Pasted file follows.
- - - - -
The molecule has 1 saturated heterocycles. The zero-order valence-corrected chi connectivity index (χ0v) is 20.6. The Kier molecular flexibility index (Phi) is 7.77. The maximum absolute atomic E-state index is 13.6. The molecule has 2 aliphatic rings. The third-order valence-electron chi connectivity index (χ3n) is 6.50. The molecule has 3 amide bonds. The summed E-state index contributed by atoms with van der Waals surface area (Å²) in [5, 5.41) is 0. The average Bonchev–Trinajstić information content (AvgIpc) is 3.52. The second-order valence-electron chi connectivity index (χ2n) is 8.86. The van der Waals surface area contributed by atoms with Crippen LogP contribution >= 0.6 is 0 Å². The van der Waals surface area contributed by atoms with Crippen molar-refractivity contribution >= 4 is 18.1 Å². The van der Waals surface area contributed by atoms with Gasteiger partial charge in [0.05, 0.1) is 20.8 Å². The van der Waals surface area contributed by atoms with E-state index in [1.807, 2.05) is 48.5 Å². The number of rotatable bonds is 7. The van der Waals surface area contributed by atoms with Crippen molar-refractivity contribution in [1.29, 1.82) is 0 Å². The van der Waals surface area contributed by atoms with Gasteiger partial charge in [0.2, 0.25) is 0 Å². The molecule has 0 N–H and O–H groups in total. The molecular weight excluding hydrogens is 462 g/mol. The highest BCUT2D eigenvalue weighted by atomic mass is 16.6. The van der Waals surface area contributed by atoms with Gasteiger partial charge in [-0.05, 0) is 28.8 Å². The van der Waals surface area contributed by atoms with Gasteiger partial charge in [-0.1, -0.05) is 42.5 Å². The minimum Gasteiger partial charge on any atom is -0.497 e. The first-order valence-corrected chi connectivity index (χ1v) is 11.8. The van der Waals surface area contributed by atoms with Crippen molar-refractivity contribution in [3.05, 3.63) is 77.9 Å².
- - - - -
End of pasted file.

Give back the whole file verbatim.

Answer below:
The molecule has 1 saturated heterocycles. The zero-order valence-corrected chi connectivity index (χ0v) is 20.6. The Kier molecular flexibility index (Phi) is 7.77. The maximum absolute atomic E-state index is 13.6. The molecule has 2 aliphatic rings. The third-order valence-electron chi connectivity index (χ3n) is 6.50. The molecule has 3 amide bonds. The summed E-state index contributed by atoms with van der Waals surface area (Å²) in [5, 5.41) is 0. The average Bonchev–Trinajstić information content (AvgIpc) is 3.52. The second-order valence-electron chi connectivity index (χ2n) is 8.86. The van der Waals surface area contributed by atoms with Crippen LogP contribution >= 0.6 is 0 Å². The van der Waals surface area contributed by atoms with Crippen molar-refractivity contribution >= 4 is 18.1 Å². The van der Waals surface area contributed by atoms with Gasteiger partial charge in [0.05, 0.1) is 20.8 Å². The van der Waals surface area contributed by atoms with E-state index in [1.807, 2.05) is 48.5 Å². The number of rotatable bonds is 7. The van der Waals surface area contributed by atoms with Crippen molar-refractivity contribution in [1.29, 1.82) is 0 Å². The van der Waals surface area contributed by atoms with Gasteiger partial charge in [0.2, 0.25) is 0 Å². The molecule has 0 N–H and O–H groups in total. The molecular weight excluding hydrogens is 462 g/mol. The highest BCUT2D eigenvalue weighted by atomic mass is 16.6. The van der Waals surface area contributed by atoms with Gasteiger partial charge in [-0.05, 0) is 28.8 Å². The van der Waals surface area contributed by atoms with Gasteiger partial charge in [-0.1, -0.05) is 42.5 Å². The minimum Gasteiger partial charge on any atom is -0.497 e. The first-order valence-corrected chi connectivity index (χ1v) is 11.8. The van der Waals surface area contributed by atoms with Crippen molar-refractivity contribution in [3.05, 3.63) is 77.9 Å².